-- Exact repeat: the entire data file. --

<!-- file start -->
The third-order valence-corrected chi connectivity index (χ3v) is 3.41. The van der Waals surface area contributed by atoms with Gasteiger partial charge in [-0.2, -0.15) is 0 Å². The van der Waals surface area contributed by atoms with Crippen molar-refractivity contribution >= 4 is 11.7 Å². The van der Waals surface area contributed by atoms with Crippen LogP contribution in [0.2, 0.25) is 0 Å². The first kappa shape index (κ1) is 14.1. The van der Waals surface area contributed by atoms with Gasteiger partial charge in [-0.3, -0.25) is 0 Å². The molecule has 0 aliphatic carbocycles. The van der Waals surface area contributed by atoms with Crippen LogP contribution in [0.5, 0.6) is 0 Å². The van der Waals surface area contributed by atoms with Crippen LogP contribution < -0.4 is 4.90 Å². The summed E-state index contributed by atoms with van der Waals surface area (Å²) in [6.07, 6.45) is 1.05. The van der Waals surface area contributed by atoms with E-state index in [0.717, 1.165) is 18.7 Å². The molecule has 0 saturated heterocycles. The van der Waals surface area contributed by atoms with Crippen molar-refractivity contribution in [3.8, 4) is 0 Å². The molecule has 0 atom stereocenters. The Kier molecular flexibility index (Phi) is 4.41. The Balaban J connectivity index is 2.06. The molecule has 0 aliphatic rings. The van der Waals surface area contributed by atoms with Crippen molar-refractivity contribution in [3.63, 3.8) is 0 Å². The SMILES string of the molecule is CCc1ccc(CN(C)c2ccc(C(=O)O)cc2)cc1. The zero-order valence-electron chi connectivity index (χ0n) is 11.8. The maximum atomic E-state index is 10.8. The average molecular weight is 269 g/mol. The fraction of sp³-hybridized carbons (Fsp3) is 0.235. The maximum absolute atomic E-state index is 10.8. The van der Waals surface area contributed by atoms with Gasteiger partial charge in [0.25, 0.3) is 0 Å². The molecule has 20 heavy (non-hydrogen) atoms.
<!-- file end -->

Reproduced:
The third-order valence-corrected chi connectivity index (χ3v) is 3.41. The van der Waals surface area contributed by atoms with Gasteiger partial charge in [-0.2, -0.15) is 0 Å². The van der Waals surface area contributed by atoms with Crippen molar-refractivity contribution >= 4 is 11.7 Å². The van der Waals surface area contributed by atoms with Crippen LogP contribution in [0.2, 0.25) is 0 Å². The first kappa shape index (κ1) is 14.1. The van der Waals surface area contributed by atoms with Gasteiger partial charge in [-0.3, -0.25) is 0 Å². The molecule has 0 aliphatic carbocycles. The van der Waals surface area contributed by atoms with Crippen LogP contribution in [0.5, 0.6) is 0 Å². The van der Waals surface area contributed by atoms with Crippen LogP contribution < -0.4 is 4.90 Å². The summed E-state index contributed by atoms with van der Waals surface area (Å²) in [6.07, 6.45) is 1.05. The van der Waals surface area contributed by atoms with E-state index in [0.717, 1.165) is 18.7 Å². The molecule has 0 saturated heterocycles. The van der Waals surface area contributed by atoms with Crippen molar-refractivity contribution in [3.8, 4) is 0 Å². The molecule has 0 atom stereocenters. The Kier molecular flexibility index (Phi) is 4.41. The Balaban J connectivity index is 2.06. The molecule has 0 aliphatic rings. The van der Waals surface area contributed by atoms with Crippen molar-refractivity contribution in [3.63, 3.8) is 0 Å². The SMILES string of the molecule is CCc1ccc(CN(C)c2ccc(C(=O)O)cc2)cc1. The zero-order valence-electron chi connectivity index (χ0n) is 11.8. The maximum atomic E-state index is 10.8. The average molecular weight is 269 g/mol. The fraction of sp³-hybridized carbons (Fsp3) is 0.235. The maximum absolute atomic E-state index is 10.8. The van der Waals surface area contributed by atoms with Gasteiger partial charge in [0.25, 0.3) is 0 Å². The molecule has 20 heavy (non-hydrogen) atoms.